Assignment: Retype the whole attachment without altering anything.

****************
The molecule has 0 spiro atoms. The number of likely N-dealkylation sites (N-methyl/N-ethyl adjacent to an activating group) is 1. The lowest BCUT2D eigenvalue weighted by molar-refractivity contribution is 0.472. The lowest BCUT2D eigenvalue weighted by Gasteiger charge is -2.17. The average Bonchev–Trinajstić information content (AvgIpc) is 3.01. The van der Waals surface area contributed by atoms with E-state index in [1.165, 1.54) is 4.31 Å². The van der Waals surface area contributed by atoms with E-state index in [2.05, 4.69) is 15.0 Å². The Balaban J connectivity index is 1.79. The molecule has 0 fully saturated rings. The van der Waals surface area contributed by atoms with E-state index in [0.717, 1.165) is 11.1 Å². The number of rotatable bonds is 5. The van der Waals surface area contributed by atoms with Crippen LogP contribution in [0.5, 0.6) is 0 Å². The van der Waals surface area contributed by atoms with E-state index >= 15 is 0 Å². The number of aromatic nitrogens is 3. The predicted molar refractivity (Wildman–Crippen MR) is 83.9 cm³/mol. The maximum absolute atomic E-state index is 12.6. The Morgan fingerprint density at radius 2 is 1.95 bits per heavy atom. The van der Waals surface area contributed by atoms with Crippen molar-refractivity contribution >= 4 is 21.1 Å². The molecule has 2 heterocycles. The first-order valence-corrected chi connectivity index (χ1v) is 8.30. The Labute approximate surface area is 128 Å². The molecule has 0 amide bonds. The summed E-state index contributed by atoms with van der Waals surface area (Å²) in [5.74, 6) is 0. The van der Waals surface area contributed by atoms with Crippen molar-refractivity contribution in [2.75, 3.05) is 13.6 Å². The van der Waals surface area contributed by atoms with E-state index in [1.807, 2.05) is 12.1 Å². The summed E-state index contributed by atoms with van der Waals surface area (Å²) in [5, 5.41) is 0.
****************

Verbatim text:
The molecule has 0 spiro atoms. The number of likely N-dealkylation sites (N-methyl/N-ethyl adjacent to an activating group) is 1. The lowest BCUT2D eigenvalue weighted by molar-refractivity contribution is 0.472. The lowest BCUT2D eigenvalue weighted by Gasteiger charge is -2.17. The average Bonchev–Trinajstić information content (AvgIpc) is 3.01. The van der Waals surface area contributed by atoms with E-state index in [1.165, 1.54) is 4.31 Å². The van der Waals surface area contributed by atoms with E-state index in [2.05, 4.69) is 15.0 Å². The Balaban J connectivity index is 1.79. The molecule has 0 fully saturated rings. The van der Waals surface area contributed by atoms with E-state index in [0.717, 1.165) is 11.1 Å². The number of rotatable bonds is 5. The van der Waals surface area contributed by atoms with Crippen LogP contribution in [0.5, 0.6) is 0 Å². The van der Waals surface area contributed by atoms with E-state index >= 15 is 0 Å². The number of aromatic nitrogens is 3. The predicted molar refractivity (Wildman–Crippen MR) is 83.9 cm³/mol. The maximum absolute atomic E-state index is 12.6. The Morgan fingerprint density at radius 2 is 1.95 bits per heavy atom. The van der Waals surface area contributed by atoms with Crippen molar-refractivity contribution >= 4 is 21.1 Å². The molecule has 2 heterocycles. The first-order valence-corrected chi connectivity index (χ1v) is 8.30. The Labute approximate surface area is 128 Å². The molecule has 0 amide bonds. The summed E-state index contributed by atoms with van der Waals surface area (Å²) in [5.74, 6) is 0. The van der Waals surface area contributed by atoms with Crippen molar-refractivity contribution in [2.75, 3.05) is 13.6 Å². The van der Waals surface area contributed by atoms with E-state index in [1.807, 2.05) is 12.1 Å². The summed E-state index contributed by atoms with van der Waals surface area (Å²) in [5, 5.41) is 0.